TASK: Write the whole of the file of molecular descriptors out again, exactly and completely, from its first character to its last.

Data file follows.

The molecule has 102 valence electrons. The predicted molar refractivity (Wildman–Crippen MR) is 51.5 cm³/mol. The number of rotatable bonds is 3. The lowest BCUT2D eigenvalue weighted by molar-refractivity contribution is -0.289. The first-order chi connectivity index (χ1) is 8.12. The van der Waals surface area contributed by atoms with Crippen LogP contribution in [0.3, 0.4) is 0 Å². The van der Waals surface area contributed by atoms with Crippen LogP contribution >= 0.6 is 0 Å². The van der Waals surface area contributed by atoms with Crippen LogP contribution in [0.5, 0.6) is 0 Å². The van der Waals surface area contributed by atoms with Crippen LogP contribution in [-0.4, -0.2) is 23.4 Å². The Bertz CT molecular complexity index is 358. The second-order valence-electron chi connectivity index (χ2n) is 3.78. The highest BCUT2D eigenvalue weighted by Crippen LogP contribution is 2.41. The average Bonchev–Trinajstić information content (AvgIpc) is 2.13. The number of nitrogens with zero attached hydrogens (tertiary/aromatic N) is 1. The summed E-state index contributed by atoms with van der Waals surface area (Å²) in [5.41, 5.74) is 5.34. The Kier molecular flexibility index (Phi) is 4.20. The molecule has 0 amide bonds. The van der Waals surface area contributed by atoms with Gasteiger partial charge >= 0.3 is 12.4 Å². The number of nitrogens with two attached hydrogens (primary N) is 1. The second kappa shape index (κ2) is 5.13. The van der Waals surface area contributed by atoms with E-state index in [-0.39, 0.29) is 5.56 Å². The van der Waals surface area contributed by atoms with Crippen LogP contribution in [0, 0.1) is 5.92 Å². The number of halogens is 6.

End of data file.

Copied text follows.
The molecule has 102 valence electrons. The predicted molar refractivity (Wildman–Crippen MR) is 51.5 cm³/mol. The number of rotatable bonds is 3. The lowest BCUT2D eigenvalue weighted by molar-refractivity contribution is -0.289. The first-order chi connectivity index (χ1) is 8.12. The van der Waals surface area contributed by atoms with Crippen LogP contribution in [0.3, 0.4) is 0 Å². The van der Waals surface area contributed by atoms with Crippen LogP contribution >= 0.6 is 0 Å². The van der Waals surface area contributed by atoms with Crippen LogP contribution in [0.5, 0.6) is 0 Å². The van der Waals surface area contributed by atoms with Crippen LogP contribution in [-0.4, -0.2) is 23.4 Å². The Bertz CT molecular complexity index is 358. The second-order valence-electron chi connectivity index (χ2n) is 3.78. The highest BCUT2D eigenvalue weighted by Crippen LogP contribution is 2.41. The average Bonchev–Trinajstić information content (AvgIpc) is 2.13. The number of nitrogens with zero attached hydrogens (tertiary/aromatic N) is 1. The summed E-state index contributed by atoms with van der Waals surface area (Å²) in [5.41, 5.74) is 5.34. The Kier molecular flexibility index (Phi) is 4.20. The molecule has 0 amide bonds. The van der Waals surface area contributed by atoms with Gasteiger partial charge >= 0.3 is 12.4 Å². The number of nitrogens with two attached hydrogens (primary N) is 1. The second kappa shape index (κ2) is 5.13. The van der Waals surface area contributed by atoms with E-state index in [-0.39, 0.29) is 5.56 Å². The van der Waals surface area contributed by atoms with Crippen LogP contribution in [0, 0.1) is 5.92 Å². The number of halogens is 6.